It’s May of 2019. I’m unemployed, living in my dad’s basement, was lonely and depressed—sleeping over 16 hrs a day. I was severely overweight, had almost zero friends, and was extremely insecure about every aspect of my life.
Since then, I have lost over 70lbs, have established multiple sources of income, and have friends from all over the world. I am now the happiest I have ever been in my entire life, and have even written a book about all that I have learned to share with others.
With so much change in such a short period of time, one has to ask themselves, what happened?
What happened was, I was able to answer the question of “Who Am I?”
That same month of May last year, I decided to join the Bob Proctor Coaching Program. I wasn’t sure what I was getting myself into, but it was probably one of the best decisions of my life.
I learned so much throughout the past year, but the one thing I discovered that changed my life was this: who we are is the sum total of all our beliefs.
We see, act, and operate in this world through the filter of what we believe about ourselves, what we believe other people think of us, and what we believe about the world.
The brain has what is called the Reticular Activating System, RAS for short. The job of this wonderful system? It filters all of the information we take in on a moment to moment basis.
It’s been said that we can receive almost 11 million bits of information per second. If our brain tried to analyze it all, our heads would probably explode.
Like every filter system, the RAS has criteria it uses to filter the information we take in every moment. That criteria is what we believe about everything and everyone, including ourselves.
We could be the sexiest person alive, but if we don’t believe we’re beautiful the mirror won’t show it. We won’t see all of which makes us beautiful, we’ll only see the tiny pimple on our forehead.
We could be the smartest person alive, but if we don’t believe we’re smart we’ll never know it. We could do a hundred things a day in a very intelligent way, but we’ll only remember the tiny few mistakes we may have made.
The list goes on and on about how our beliefs create our reality.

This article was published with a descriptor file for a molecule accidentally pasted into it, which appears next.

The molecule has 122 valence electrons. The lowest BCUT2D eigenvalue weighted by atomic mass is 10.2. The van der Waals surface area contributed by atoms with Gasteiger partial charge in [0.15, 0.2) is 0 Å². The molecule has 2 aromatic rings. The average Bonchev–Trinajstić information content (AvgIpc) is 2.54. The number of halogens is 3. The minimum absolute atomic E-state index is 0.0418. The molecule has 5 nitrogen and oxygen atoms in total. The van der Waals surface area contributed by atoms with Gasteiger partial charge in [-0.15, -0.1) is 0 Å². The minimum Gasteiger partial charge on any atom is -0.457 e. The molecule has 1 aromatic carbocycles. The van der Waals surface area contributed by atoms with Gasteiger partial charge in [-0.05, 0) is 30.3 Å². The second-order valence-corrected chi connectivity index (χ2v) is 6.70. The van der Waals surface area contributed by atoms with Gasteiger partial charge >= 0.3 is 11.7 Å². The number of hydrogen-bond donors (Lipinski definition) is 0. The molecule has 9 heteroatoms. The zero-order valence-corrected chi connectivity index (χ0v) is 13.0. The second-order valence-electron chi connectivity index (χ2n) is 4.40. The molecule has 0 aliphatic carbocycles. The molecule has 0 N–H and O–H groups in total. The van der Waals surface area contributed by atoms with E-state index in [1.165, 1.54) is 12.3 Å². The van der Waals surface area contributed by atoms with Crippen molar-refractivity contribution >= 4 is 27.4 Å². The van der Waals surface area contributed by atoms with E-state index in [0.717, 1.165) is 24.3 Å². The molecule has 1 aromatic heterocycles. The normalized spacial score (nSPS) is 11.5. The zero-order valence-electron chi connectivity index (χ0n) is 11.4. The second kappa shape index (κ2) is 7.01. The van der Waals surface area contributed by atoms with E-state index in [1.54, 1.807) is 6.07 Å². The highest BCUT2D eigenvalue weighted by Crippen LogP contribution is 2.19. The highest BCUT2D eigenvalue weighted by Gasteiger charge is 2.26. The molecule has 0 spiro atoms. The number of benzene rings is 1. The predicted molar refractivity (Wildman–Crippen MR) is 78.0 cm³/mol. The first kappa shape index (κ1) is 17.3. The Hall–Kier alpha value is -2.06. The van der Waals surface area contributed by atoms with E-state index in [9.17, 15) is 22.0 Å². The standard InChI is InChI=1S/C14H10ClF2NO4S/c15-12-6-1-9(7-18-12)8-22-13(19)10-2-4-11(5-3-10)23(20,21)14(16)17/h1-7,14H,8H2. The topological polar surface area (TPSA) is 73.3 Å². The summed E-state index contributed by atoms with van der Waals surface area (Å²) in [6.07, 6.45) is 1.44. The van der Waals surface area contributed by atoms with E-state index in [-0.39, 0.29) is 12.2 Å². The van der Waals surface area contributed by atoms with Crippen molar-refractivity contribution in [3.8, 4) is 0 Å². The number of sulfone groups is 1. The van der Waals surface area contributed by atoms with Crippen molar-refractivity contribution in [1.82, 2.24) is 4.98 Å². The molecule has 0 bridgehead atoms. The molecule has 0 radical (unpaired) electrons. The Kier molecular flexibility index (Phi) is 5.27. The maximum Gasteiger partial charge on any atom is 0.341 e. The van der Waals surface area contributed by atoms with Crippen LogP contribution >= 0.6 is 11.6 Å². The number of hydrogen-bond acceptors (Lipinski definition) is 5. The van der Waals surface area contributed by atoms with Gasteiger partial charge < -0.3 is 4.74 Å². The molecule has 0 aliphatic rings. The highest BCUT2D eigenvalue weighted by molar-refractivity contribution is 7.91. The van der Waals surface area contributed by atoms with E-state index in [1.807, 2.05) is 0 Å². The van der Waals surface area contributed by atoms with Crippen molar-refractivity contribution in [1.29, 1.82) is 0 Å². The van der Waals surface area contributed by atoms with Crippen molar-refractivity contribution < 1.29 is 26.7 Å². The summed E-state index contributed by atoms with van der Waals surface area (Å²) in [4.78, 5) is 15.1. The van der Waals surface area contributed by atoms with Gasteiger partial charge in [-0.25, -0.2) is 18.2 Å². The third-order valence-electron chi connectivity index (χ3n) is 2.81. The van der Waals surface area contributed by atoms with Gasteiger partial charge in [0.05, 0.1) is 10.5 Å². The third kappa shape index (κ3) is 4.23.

So what’s the good news? Our beliefs are choices.
There is a very good chance that who you are today and who you are meant to be, are very different.
That is because most of your beliefs did not come from you. They came from other people. They came from your parents, your siblings your classmates, or maybe your teachers.
So the point is, if you have any negative beliefs about yourself, is that really you who believes that? Or was it someone who made you believe that about yourself—based on their beliefs about the world?
All insecurities, doubts, and fears did not come from us. A baby does not come into this world looking at other people thinking “They can walk. I can’t walk. I just must not be as good as them.”
A baby comes into the world thinking “They can walk. How can I walk too?” Then they persevere until they’re walking with the rest of us.
It wasn’t until the world got its hands on you—when they projected their own doubts, fears, and insecurities onto you—that you accepted them as your own.
Is it possible to give what you do not have? Of course not. So why do we think other people can give us love if they do not have love for themselves?
If all someone else has in a certain area of life are insecurities, that’s all they can give to you.
Insecurities are nothing but a cycle of people projecting them onto other people. It is up to us to break that cycle.
Who you are is what you believe.
Some people choose to believe the earth is flat, and we call them flat-earthers. Some people choose to believe in conspiracy theories, and we call them conspiracy theorists. Some people choose to believe in conservative points of view, and we call them Republicans.
Beliefs are choices.
Before 1954, it was believed that no one could ever run a four-minute mile. It just wasn’t possible—your heart would explode if you tried. Then along came Roger Bannister. Roger Bannister broke the four-minute mile, proving to everyone that it is possible.
In a world where everyone believed that running a four minute mile was impossible, Roger Bannister chose to believe it was.
Since then, over 1,400 people have broken the four minute mile. Why? Because they believed they could—and they trained until they did.
Beliefs are choices. So what do you choose to believe?
Or a better question is, who do you choose to be?